Penguin Random House
“Enright has written a deeply compelling story of a mother-daughter relationship, the malign effects of stardom, and how the life of a towering figure can come to a small, miserable end.”
It can’t be easy being the child of a famous person. You are forever held against them, placed side-by-side in the court of public opinion. Norah FitzMaurice wasn’t even the star of her own 21st birthday party, finding herself misnamed in a newspaper article about the occasion, which the press only attended to get a snap of her mother.
“The picture adds to the lie that I am a poor copy of my mother, that she was timeless, and I am not – the iconic gives birth to the merely human,” she says, towards the start of Anne Enright’s latest work, Actress, the story of theatre legend Katherine O’Dell (a character created in the mould of the likes of Grace Kelly or Maureen O’Hara), narrated by her daughter.
And yet O’Dell was extremely flawed and human too; FitzMaurice sketches a person who was vastly different to the image of a star. She saw her mother smoke heavily, drink almost every day, be extremely difficult company, and eventually end up an asylum before dying at the age of just 58. Towards the end of her life she shot a man who had been her friend in the foot. It became ‘the subject of 100 punchlines’, even though the incident had catastrophic consequences for both.
We join the narrator as she is about to meet with an academic who wishes to write about O’Dell in the context of a thesis. From there, we’re brought on a journey in which FitzMaurice reflects on their relationship and her mother’s life as a whole. She also wonders who her father was – FitzMaurice was conceived out of wedlock and never told his identity, although a diary does later shed some light on what happened and how.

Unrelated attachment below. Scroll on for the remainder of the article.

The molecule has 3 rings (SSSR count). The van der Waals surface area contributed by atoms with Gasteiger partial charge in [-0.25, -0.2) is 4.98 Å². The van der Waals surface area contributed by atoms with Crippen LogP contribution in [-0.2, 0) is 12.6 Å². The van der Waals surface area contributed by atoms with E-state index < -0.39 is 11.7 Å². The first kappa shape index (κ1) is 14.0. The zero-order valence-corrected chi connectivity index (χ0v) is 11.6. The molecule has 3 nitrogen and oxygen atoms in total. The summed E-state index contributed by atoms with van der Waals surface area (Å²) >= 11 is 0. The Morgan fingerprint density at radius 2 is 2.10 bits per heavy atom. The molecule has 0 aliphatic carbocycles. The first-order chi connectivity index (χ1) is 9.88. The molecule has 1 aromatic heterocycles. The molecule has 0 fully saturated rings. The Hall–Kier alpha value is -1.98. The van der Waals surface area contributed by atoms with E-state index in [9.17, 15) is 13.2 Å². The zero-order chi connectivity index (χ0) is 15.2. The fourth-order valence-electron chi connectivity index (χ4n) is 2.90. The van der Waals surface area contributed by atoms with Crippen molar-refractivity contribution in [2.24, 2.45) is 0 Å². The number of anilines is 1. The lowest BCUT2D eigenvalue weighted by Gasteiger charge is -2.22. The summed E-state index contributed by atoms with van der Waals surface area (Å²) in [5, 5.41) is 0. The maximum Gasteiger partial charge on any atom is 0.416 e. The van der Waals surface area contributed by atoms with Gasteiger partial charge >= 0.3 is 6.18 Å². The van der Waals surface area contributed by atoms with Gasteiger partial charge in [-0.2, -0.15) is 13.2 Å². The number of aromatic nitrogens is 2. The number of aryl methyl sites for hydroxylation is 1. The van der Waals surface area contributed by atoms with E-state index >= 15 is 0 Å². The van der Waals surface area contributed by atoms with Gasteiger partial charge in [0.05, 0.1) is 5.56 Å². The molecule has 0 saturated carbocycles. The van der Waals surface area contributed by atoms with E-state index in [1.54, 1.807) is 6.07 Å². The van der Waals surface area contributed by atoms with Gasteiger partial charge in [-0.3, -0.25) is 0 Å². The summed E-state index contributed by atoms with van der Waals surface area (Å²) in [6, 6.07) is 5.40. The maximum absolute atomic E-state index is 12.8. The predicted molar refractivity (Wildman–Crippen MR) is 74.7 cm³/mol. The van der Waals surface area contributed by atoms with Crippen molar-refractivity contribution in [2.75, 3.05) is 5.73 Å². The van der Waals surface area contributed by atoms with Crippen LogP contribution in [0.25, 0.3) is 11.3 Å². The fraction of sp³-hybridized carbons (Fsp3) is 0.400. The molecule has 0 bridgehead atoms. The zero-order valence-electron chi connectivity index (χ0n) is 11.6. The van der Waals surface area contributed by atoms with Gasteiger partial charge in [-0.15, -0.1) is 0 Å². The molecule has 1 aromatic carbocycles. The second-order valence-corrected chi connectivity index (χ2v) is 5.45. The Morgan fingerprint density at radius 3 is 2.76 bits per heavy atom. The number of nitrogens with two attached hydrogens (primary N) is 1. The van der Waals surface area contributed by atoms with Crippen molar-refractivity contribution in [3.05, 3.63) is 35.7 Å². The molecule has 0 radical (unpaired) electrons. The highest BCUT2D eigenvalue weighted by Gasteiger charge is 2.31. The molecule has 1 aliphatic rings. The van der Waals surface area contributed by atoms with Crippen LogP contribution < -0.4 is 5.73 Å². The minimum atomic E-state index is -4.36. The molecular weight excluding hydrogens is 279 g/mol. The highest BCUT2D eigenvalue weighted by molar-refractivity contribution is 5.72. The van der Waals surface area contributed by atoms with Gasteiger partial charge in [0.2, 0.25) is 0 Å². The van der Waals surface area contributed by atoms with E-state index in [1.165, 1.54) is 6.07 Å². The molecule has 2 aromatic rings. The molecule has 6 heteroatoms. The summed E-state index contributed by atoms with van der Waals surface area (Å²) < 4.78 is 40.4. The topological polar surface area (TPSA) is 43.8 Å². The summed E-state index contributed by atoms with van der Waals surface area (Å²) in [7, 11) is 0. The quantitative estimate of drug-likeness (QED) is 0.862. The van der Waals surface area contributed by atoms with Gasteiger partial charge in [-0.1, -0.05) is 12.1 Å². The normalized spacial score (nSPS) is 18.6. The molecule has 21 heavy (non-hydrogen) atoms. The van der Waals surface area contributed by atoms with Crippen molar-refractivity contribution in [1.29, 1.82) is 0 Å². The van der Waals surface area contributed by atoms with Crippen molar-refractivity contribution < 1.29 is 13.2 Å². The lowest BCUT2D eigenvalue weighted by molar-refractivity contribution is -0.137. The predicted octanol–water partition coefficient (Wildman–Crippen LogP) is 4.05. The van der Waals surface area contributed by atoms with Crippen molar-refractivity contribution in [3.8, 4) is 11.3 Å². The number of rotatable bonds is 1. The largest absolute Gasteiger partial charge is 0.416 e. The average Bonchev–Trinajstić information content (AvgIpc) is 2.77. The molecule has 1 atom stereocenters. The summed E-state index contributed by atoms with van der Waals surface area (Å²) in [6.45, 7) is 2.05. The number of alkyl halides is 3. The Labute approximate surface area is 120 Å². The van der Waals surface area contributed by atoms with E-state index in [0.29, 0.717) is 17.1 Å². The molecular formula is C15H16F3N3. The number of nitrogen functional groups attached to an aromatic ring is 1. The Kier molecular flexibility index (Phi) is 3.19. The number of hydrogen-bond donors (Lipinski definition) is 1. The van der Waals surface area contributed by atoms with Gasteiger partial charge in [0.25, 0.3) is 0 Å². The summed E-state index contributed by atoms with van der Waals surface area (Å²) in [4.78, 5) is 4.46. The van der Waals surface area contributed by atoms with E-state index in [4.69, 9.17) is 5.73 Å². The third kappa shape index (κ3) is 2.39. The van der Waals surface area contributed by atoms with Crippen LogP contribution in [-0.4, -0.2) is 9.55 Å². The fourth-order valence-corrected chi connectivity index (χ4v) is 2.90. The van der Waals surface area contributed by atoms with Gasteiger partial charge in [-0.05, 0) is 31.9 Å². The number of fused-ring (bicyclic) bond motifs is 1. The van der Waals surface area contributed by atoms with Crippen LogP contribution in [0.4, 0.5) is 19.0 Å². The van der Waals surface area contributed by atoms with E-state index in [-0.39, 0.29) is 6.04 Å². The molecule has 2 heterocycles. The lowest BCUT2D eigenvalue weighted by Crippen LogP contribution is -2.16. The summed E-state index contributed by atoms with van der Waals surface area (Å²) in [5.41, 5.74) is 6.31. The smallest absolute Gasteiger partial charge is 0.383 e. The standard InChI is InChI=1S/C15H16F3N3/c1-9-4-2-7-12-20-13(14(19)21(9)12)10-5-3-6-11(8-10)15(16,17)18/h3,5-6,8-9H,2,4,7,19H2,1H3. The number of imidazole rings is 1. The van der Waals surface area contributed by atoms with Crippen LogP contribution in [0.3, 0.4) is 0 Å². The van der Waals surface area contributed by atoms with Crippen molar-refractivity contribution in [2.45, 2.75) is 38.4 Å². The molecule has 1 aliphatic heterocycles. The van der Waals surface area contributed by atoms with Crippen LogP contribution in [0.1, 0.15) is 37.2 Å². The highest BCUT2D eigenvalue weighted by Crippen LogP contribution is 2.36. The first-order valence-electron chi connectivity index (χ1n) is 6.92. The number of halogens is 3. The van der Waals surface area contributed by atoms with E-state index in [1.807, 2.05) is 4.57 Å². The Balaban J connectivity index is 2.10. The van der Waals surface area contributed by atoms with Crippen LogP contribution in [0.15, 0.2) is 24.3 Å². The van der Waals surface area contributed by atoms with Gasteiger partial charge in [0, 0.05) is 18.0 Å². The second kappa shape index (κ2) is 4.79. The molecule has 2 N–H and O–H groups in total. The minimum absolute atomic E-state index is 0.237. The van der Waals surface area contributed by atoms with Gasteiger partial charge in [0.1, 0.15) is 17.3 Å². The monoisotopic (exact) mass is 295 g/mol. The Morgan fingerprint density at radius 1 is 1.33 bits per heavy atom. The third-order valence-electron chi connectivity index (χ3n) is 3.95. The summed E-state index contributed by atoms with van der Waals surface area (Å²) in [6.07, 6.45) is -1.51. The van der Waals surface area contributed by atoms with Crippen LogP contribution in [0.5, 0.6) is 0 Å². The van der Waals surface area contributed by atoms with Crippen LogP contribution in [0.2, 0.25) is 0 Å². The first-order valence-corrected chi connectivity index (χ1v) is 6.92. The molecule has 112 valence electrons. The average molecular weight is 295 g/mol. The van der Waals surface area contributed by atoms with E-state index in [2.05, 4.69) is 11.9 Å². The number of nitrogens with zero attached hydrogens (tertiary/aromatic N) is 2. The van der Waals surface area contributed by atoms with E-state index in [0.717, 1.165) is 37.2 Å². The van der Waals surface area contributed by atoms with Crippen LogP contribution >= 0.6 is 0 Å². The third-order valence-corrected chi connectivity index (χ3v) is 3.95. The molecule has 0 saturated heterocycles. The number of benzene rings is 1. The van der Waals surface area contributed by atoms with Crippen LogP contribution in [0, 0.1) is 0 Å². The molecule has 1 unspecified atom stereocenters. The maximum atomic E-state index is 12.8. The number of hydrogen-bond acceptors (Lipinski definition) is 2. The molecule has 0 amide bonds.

The world inhabited by O’Dell is both glamorous and cruel. In part, the novel reflects on the meretricious nature of fame; how celebrity can often be extremely harmful and toxic to those it touches, particularly women. O’Dell was seen by the public as over the hill by the age of thirty, and most of the second half of her life is the depressing aftermath of time as a major star.
Also addressed is sexual power, and the role it played in both theatre and society at large during the lives of both mother and daughter. The narrator is speaking shortly before the emergence of the #MeToo movement, although many of her reflections could easily have happened after Ronan Farrow’s piece on Harvey Weinstein and sexual exploitation in entertainment was published.
Enright, who won the Booker Prize back in 2007 for her novel The Gathering, has written a deeply compelling story of a mother-daughter relationship, the malign effects of stardom, and how the life of a towering figure can come to a small, miserable end.
Words: Paulie Doyle